But then I also found this: in April, the CBC published a story that said GPHIN had been undergoing a technical upgrade in 2019, and that’s why it hadn’t issued alerts about COVID19 until the end of December.

CBC News has obtained a series of internal public health agency documents and slide-presentation decks — including one given by a senior epidemiologist from the Public Health Agency of Canada (PHAC) last November on the eve of a pandemic that has since killed tens of thousands and crippled the world economy. 

The documents bring into sharper focus the kind of information key decision-makers had at their fingertips as the outbreak started in China and raise questions about how seriously global pandemic preparedness was being taken within the federal government. 
The records show GPHIN was in the middle of a long-overdue technology upgrade as the virus was spreading. 
Despite almost four years of work with the National Research Council of Canada, the early warning system was — as of last fall — still in need of “improvement in the geographical and time tagging algorithm,” according to a Nov 12, 2019 presentation to a WHO conference in Seoul, South Korea by senior epidemiologist Florence Tanguay. 
That algorithm is crucial to the system’s ability to sort through as many as 7,000 online articles per day to spot disease outbreaks around the globe.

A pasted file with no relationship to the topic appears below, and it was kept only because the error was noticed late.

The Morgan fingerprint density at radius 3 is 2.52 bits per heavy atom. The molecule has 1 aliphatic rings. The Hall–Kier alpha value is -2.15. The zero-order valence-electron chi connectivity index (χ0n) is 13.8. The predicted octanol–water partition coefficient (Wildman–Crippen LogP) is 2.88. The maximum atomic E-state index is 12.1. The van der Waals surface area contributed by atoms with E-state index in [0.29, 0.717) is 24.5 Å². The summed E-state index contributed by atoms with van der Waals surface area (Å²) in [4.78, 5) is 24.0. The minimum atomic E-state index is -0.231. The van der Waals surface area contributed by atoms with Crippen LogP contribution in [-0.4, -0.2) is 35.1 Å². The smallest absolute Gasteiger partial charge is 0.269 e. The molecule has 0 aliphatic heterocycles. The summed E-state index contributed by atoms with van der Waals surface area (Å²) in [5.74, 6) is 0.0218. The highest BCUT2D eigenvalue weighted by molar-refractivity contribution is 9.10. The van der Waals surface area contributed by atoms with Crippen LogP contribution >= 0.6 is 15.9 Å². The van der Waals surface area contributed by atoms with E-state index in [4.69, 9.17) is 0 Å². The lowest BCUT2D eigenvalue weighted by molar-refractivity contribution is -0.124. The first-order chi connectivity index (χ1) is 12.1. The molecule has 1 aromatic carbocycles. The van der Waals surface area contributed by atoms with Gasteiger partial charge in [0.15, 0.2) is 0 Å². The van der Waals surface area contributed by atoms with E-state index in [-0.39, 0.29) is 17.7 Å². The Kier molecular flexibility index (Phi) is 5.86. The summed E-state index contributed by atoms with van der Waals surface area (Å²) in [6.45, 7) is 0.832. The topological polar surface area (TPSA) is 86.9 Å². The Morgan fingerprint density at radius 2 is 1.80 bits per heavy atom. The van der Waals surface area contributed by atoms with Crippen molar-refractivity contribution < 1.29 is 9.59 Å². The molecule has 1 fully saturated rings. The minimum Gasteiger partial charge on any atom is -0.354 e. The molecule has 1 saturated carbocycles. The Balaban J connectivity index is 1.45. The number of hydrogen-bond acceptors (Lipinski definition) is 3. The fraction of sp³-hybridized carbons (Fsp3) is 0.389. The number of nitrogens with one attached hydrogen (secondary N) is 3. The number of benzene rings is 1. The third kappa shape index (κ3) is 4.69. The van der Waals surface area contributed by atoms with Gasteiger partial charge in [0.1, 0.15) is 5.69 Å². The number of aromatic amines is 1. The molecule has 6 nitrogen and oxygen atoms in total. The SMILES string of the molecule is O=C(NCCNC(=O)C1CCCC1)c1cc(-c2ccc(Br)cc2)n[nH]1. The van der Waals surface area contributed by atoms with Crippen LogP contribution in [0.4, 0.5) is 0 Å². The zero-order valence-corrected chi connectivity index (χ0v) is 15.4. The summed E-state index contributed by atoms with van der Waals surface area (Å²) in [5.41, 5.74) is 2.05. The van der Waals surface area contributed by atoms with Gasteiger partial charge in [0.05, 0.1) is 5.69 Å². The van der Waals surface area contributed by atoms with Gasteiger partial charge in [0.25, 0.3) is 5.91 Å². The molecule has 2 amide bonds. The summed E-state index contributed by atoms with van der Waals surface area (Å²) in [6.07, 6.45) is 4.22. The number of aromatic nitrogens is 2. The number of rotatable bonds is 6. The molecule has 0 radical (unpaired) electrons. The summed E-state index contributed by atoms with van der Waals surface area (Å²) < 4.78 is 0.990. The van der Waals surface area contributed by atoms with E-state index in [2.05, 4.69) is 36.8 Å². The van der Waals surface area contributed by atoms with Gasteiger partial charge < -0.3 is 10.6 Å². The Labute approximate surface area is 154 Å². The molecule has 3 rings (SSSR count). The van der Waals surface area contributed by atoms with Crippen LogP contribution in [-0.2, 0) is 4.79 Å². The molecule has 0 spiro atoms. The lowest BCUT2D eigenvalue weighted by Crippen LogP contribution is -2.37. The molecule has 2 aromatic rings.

The network also was awaiting an “expansion to new data sources,” such as social media feeds. 
From its inception in the late 1990s, GPHIN had relied on news wire services and later local media articles posted online.
So now I’m not sure what was going on in Canada last January and February.  
Maybe GPHIN was issuing timely and accurate reports on the emerging virus but Public Health Canada was minimizing their analysis and not sending the reports up the ladder to government. 
Or maybe because GPHIN was basing its alerts on wire services, its reports were no longer regarded as reliable enough for PHAC and government to count on.
Either way, it does sound like somebody maybe dropped the ball, doesn’t it?
And I hope there might now be some attempt to figure out what really happened.
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Trump’s Golden Era of Energy Is Turning to Lead

Posted  July 25, 2020  by  Anonymous
 A drilling rig on a former ranch outside of Barstow, Texas, in the Permian Basin

Read time: 9 mins

It was just over a year ago that President Trump announced, “The golden era of American energy is now underway,” saying that his policies focused on exploiting oil, gas, and coal were “unleashing energy dominance.” 

What a difference a year makes. On July 10, the Financial Times ran an article with a headline that asked, “Is the party finally over for U.S. oil and gas?” And there is no doubt that it has been quite a party for the last decade. At least, for the fracking executives who have enriched themselves while losing hundreds of billions of dollars investors gave them to produce oil and gas. Meanwhile, profits never materialized.

Lately, prospects for the broader fossil fuel industry look more like lead than gold.

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Following Lawsuit, Formosa Agrees to Hold Major Construction on One of Largest Planned US Plastics Plants Until 2021